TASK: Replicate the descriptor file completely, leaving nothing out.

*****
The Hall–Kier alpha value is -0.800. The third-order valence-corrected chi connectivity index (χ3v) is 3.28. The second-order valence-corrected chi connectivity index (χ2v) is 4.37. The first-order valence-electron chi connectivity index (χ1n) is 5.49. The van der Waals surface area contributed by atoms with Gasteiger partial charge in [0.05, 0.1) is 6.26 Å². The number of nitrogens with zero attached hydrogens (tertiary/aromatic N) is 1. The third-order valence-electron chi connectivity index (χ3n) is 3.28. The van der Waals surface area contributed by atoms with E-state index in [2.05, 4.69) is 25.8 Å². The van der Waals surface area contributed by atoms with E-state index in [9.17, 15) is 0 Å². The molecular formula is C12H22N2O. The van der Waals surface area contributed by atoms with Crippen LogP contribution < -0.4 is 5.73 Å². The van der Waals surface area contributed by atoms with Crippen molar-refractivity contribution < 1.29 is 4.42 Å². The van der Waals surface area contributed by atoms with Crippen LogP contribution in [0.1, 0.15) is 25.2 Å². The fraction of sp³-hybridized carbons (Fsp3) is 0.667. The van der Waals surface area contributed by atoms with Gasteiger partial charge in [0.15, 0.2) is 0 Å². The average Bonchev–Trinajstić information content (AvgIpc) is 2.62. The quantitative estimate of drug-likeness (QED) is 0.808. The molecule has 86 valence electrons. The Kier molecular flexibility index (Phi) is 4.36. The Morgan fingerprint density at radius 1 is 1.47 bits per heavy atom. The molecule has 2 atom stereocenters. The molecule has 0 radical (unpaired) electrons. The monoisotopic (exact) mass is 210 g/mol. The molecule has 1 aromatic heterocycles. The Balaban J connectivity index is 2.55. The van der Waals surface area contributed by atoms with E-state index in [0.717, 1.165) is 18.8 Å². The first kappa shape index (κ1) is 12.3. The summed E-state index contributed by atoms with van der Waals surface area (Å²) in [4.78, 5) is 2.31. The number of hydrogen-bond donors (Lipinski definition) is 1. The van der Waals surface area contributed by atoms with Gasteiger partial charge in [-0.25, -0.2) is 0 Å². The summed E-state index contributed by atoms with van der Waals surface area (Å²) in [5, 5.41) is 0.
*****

The Hall–Kier alpha value is -0.800. The third-order valence-corrected chi connectivity index (χ3v) is 3.28. The second-order valence-corrected chi connectivity index (χ2v) is 4.37. The first-order valence-electron chi connectivity index (χ1n) is 5.49. The van der Waals surface area contributed by atoms with Gasteiger partial charge in [0.05, 0.1) is 6.26 Å². The number of nitrogens with zero attached hydrogens (tertiary/aromatic N) is 1. The third-order valence-electron chi connectivity index (χ3n) is 3.28. The van der Waals surface area contributed by atoms with E-state index in [2.05, 4.69) is 25.8 Å². The van der Waals surface area contributed by atoms with E-state index in [9.17, 15) is 0 Å². The molecular formula is C12H22N2O. The van der Waals surface area contributed by atoms with Crippen LogP contribution < -0.4 is 5.73 Å². The van der Waals surface area contributed by atoms with Crippen molar-refractivity contribution < 1.29 is 4.42 Å². The van der Waals surface area contributed by atoms with Crippen LogP contribution in [0.1, 0.15) is 25.2 Å². The fraction of sp³-hybridized carbons (Fsp3) is 0.667. The van der Waals surface area contributed by atoms with Gasteiger partial charge in [0.15, 0.2) is 0 Å². The average Bonchev–Trinajstić information content (AvgIpc) is 2.62. The quantitative estimate of drug-likeness (QED) is 0.808. The molecule has 86 valence electrons. The Kier molecular flexibility index (Phi) is 4.36. The Morgan fingerprint density at radius 1 is 1.47 bits per heavy atom. The molecule has 2 atom stereocenters. The molecule has 0 radical (unpaired) electrons. The monoisotopic (exact) mass is 210 g/mol. The molecule has 1 aromatic heterocycles. The Balaban J connectivity index is 2.55. The van der Waals surface area contributed by atoms with E-state index in [0.717, 1.165) is 18.8 Å². The first kappa shape index (κ1) is 12.3. The summed E-state index contributed by atoms with van der Waals surface area (Å²) in [4.78, 5) is 2.31. The number of hydrogen-bond donors (Lipinski definition) is 1. The van der Waals surface area contributed by atoms with Gasteiger partial charge in [-0.25, -0.2) is 0 Å². The summed E-state index contributed by atoms with van der Waals surface area (Å²) in [5, 5.41) is 0.